According to estimates by sources at the Israeli Embassy in Washington and by various groups of Israelis active in the United States, some 600,000 Israelis currently live in the United States. This includes children born to Israelis who immigrated to the United States. Out of these 600,000, some 500,000 would be eligible voters — a number constituting more than 10% of the 4.2 million eligible voters registered in Israel in 2015. Nonetheless, past discussion about such a law stipulated that the right to vote would be limited to Israelis living abroad for a set time period of three or five years, significantly reducing the number of eligible voters.

The Israel Democracy Institute issued a position paper last year supporting the bid, but suggested limiting the right to vote to Israelis whose stay abroad is limited and who consider Israel their primary residence and center of life.

Efforts by the current government to promote the law began with the formation of a team headed by Tourism Minister Yariv Levin, followed by a broad-based initiative supported by Knesset members from the ruling coalition and also from the opposition. This group is led by Likud lawmakers Sharren Haskel, together with David Bitan and Amir Ohana; Eitan Cabel, Stav Shaffir and Itzik Shmuli of the opposition Zionist Camp; Eli Cohen of the center-right (coalition) Kulanu Party; and Yoav Ben-Tzur of the ultra-Orthodox Shas Party.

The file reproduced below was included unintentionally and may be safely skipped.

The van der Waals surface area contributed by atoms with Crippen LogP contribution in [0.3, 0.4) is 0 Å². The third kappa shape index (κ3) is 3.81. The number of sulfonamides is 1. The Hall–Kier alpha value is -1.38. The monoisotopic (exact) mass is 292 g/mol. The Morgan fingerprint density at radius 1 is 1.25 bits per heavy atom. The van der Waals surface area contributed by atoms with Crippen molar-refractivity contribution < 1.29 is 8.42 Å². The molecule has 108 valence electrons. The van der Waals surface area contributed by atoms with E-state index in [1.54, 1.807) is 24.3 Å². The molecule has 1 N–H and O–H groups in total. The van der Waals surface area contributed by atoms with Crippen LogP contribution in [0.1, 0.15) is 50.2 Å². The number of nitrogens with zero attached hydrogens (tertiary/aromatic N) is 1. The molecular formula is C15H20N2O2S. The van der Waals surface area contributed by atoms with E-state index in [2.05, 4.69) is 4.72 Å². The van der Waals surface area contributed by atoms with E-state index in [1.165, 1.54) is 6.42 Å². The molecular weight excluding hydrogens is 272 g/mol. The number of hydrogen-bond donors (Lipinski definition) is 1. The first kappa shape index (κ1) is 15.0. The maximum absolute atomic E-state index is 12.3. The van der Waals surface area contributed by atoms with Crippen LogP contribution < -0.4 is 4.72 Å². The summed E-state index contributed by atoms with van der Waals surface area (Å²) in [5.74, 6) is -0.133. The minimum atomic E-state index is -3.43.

The current proposal would allow voting by any registered Israeli who is abroad on election day and who picked up their voting form 12 months before the scheduled elections. In other words, one visit to Israel in the year preceding the elections would suffice to determine eligibility.

All previous efforts to push through absentee voting have failed. Levin’s office told Al-Monitor that the two ultra-Orthodox coalition parties — Shas and Yahadut HaTorah — are the ones preventing progress of the legislation. Shas declined to comment on this claim, but a senior party source told Al-Monitor that such an initiative could hurt the party. “We’re not interested,” he said, speaking on condition of anonymity.

The bill’s sponsors, however, are undeterred. The Likud is expected to try and bring the bill to a vote in 2018. A top Likud source told Al-Monitor on condition of anonymity that “if Shas and Yahadut HaTorah are demanding that we implement coalition agreements on issues concerning religion and state, they had better stop undermining a coalition clause that’s important to the prime minister.”